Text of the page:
Using a Sauna for Chronic Fatigue
Chronic Fatigue Syndrome and Adrenal Fatigue are often characterized by a deficiency of essential vitamins and minerals. In both cases, toxic metals are absorbed and replace the vital elements to fill those deficiencies, slowing you down. While the causes differ, both ailments can occur suddenly and their primary symptom is often extreme exhaustion. That’s where sauna fatigue, or sauna adrenal fatigue, therapy fits in. An effective sauna will have you sweating in just a short time, opening your pores and allowing a larger quantity of toxins to be expelled.
These toxic metals are found in increasing amounts in our environment and food and in dental amalgams. But there’s hope for healthy living. Regular use of saunas and chronic fatigue treatment could combat the prevalence of these toxins in your day to day life.
Infrared Sauna Fatigue and Sauna Adrenal Fatigue Treatment—Case Studies
Thirty four patients, 17 suffering from ankylosing spondylitis and 17 suffering from rheumatoid arthritis were treated with an infrared sauna for a four-week period. The results showed successful sauna fatigue treatment and clinical improvements among the patients.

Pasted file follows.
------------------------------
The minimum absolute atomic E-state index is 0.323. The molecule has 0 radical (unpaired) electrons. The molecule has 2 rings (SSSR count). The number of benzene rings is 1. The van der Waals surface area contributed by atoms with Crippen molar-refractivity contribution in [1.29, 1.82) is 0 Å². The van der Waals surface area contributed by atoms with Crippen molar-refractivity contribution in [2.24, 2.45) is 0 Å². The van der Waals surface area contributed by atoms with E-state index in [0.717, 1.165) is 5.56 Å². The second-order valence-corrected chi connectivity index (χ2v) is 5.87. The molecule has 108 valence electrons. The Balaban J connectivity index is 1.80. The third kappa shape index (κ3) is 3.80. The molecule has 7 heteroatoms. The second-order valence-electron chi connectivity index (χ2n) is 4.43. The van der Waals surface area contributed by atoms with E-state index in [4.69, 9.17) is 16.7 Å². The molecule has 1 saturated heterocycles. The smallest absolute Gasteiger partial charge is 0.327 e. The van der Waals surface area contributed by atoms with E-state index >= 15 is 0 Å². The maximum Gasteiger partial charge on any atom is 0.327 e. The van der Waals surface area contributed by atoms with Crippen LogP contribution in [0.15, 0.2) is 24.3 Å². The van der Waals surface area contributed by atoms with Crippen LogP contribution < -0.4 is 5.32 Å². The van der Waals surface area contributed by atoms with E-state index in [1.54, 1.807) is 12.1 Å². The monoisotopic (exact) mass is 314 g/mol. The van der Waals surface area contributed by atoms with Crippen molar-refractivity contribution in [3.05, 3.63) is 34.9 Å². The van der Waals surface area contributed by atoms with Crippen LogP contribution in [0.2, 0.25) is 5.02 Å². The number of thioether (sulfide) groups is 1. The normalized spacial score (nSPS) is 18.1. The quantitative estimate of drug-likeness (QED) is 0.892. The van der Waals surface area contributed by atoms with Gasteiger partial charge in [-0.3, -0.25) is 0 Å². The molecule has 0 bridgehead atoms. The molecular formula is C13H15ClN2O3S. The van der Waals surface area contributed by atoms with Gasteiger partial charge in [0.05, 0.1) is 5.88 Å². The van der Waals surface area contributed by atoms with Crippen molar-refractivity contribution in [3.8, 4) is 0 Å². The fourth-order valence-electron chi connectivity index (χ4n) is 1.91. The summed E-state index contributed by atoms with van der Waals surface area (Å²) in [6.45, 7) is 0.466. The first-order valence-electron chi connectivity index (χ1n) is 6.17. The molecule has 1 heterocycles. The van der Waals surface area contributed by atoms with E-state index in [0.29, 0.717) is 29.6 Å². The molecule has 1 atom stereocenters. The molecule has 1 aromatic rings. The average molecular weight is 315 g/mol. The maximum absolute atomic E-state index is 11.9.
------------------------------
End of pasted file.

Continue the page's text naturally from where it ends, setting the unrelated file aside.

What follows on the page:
(Saxion University of Applied Sciences, Enschede, The Netherlands, 2009).
Two patients with Chronic Fatigue Syndrome (CFS) were treated with prednisolone (PSL), which is commonly used to treat a wide range of inflammatory and auto-immune conditions, with no satisfactory effect. Then they tried a thermal therapy regimen, testing the effectiveness of infrared saunas and chronic fatigue treatment. The sauna fatigue therapy was performed once a day, for a total of 35 sessions. After discharge, these subjects continued the therapy once or twice a week on an outpatient basis for a year.After 15 to 25 sessions, symptoms including fatigue, pain, sleep disturbance, and low grade fever were dramatically improved, and the subjects showed no relapse during the first year after discharge. The patients became socially rehabilitated 6 months after discharge, suggesting that sauna fatigue therapy may be a promising method of treatment of CFS.
(Kagoshima University Hospital, Japan, [1,2]) The effects of thermal therapy for patients with chronic fatigue syndrome.
Respiratory and Stress Care Center, Kagoshima University Hospital, 8-35-1 Sakuragaoka, Kagoshima 890-8520, Japan. firstname.lastname@example.org- u.ac.jp